However, the project has been reported to have suffered extensive problems and has suffered from poor uptake by medical facilities and the public. Due to the issues, on 4 November 2013new Coalition Health Minister Peter Dutton kicked off a promised review of the PCEHR project. The project is now set to continue, but will be significantly revamped under the Coalition.
In the 2015-16 Budget, the Coalition Government announced $485 million for the redevelopment of the now My Health Record system to ‘strengthen and transform national digital health governance’ through an Australian Commission for eHealth.
The Government is now seeking to pass legislation to make the scheme opt-out by default instead of opt-in, meaning it would be likely to collect the data of many more Australians by default.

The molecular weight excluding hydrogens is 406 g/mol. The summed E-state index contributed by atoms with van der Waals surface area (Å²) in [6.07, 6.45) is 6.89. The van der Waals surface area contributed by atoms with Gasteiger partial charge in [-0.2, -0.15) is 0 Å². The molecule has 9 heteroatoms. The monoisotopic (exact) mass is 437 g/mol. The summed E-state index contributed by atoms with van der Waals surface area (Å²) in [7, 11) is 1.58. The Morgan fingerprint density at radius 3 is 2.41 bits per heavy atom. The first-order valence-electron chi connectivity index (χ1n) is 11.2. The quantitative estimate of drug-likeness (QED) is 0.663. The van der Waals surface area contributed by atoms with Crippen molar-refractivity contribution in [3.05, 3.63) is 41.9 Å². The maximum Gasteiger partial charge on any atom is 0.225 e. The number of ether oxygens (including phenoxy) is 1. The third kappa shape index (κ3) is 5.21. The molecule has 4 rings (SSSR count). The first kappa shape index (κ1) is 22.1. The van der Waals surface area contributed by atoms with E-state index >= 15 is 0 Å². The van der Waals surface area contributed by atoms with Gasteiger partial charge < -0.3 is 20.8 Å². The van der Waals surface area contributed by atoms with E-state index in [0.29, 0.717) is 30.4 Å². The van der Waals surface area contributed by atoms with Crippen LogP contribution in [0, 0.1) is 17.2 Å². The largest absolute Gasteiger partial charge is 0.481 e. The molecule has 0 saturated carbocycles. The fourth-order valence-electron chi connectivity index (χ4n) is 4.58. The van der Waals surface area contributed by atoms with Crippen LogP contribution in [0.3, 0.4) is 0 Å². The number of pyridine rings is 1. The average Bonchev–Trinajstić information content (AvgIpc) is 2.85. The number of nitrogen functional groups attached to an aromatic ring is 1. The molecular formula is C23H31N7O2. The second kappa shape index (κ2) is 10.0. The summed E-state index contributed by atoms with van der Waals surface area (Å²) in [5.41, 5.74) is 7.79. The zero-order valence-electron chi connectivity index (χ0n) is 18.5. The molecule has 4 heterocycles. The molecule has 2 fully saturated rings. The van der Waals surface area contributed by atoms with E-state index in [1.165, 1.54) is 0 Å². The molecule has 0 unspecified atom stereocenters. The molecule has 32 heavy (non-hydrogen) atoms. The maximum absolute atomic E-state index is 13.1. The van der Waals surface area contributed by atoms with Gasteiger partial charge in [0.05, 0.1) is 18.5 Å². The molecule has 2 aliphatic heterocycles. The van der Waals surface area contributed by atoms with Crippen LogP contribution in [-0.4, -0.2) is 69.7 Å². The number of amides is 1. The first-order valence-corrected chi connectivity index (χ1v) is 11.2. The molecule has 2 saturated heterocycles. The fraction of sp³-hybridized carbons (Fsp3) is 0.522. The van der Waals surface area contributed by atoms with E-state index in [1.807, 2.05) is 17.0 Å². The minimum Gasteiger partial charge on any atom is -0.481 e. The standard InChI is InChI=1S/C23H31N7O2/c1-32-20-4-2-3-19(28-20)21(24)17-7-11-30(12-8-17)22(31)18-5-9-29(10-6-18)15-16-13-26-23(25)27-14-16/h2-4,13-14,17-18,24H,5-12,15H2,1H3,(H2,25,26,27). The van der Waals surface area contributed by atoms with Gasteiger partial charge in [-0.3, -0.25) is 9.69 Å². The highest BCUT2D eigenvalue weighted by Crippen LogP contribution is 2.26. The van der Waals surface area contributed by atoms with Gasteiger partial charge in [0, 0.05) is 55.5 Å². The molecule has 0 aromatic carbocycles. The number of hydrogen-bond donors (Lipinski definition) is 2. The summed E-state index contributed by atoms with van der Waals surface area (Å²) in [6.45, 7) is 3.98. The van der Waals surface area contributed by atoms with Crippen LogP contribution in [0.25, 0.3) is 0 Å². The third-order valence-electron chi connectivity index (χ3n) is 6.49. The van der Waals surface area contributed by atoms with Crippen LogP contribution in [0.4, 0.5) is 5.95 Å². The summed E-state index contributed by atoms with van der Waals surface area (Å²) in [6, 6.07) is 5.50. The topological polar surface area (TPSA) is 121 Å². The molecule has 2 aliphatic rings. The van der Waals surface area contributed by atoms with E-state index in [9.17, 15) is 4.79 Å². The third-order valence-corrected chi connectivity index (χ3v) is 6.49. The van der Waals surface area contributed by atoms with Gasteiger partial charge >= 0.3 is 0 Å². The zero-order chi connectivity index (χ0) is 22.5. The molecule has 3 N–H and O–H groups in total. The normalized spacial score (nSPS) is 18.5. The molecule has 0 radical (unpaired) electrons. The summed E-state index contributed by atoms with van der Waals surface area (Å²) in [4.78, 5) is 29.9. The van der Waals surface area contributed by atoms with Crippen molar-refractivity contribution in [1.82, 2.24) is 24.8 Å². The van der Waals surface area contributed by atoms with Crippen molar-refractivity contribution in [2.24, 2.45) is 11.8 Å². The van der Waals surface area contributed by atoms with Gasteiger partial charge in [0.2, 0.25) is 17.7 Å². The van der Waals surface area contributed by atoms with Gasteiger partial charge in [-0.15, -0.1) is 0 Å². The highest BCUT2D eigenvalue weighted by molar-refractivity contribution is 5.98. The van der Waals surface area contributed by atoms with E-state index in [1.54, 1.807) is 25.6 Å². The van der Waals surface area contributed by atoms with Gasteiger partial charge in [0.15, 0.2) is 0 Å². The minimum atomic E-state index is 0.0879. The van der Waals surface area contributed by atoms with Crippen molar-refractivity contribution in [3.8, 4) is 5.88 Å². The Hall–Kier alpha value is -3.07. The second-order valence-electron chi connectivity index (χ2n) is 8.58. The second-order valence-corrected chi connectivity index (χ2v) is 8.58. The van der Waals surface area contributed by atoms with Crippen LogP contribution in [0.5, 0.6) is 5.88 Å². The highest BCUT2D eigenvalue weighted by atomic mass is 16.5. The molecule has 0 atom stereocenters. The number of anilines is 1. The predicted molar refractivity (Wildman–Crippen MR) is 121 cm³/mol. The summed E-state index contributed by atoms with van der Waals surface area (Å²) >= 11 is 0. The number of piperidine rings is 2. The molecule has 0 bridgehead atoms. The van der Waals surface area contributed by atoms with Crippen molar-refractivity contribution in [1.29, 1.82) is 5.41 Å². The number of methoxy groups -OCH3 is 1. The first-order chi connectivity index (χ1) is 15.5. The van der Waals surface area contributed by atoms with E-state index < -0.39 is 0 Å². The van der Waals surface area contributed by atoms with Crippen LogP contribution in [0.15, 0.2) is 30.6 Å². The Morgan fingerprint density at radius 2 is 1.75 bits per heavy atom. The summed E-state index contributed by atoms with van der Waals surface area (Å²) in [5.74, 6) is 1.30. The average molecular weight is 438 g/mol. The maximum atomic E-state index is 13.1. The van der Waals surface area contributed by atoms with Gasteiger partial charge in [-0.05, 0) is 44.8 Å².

In a 29 October statement signed by Bernard Robertson-Dunn, Chair of the APF’s Health Committee, the organisation expressed reservations about plans to make the “re-branded, unpopular and under-used eHealth record system rely on an ‘opt-out’ process to manufacture deemed consent”.
More here:
and here:
6:14pm November 5, 2015

Health records could be hacked: expert

AAP
The private medical details of all Australians could potentially be stolen in an Ashley Madison-style hacking scandal if the federal government pushes ahead with plans to put everyone's records online, an expert has warned.
The Australian Privacy Foundation's Bernard Robertson-Dunn, who has developed IT systems for several government departments, says the proposed My Health Record system is full of privacy risks.
He says the recent Ashley Madison adultery website hacking scandal - in which a group of hackers released credit card details, email accounts and home addresses of the website's users - showed hacking was "always a possibility".
Health Minister Sussan Ley announced a reboot of the current e-health system in May, switching it from an opt-in to an opt-out model in order to get more people using it.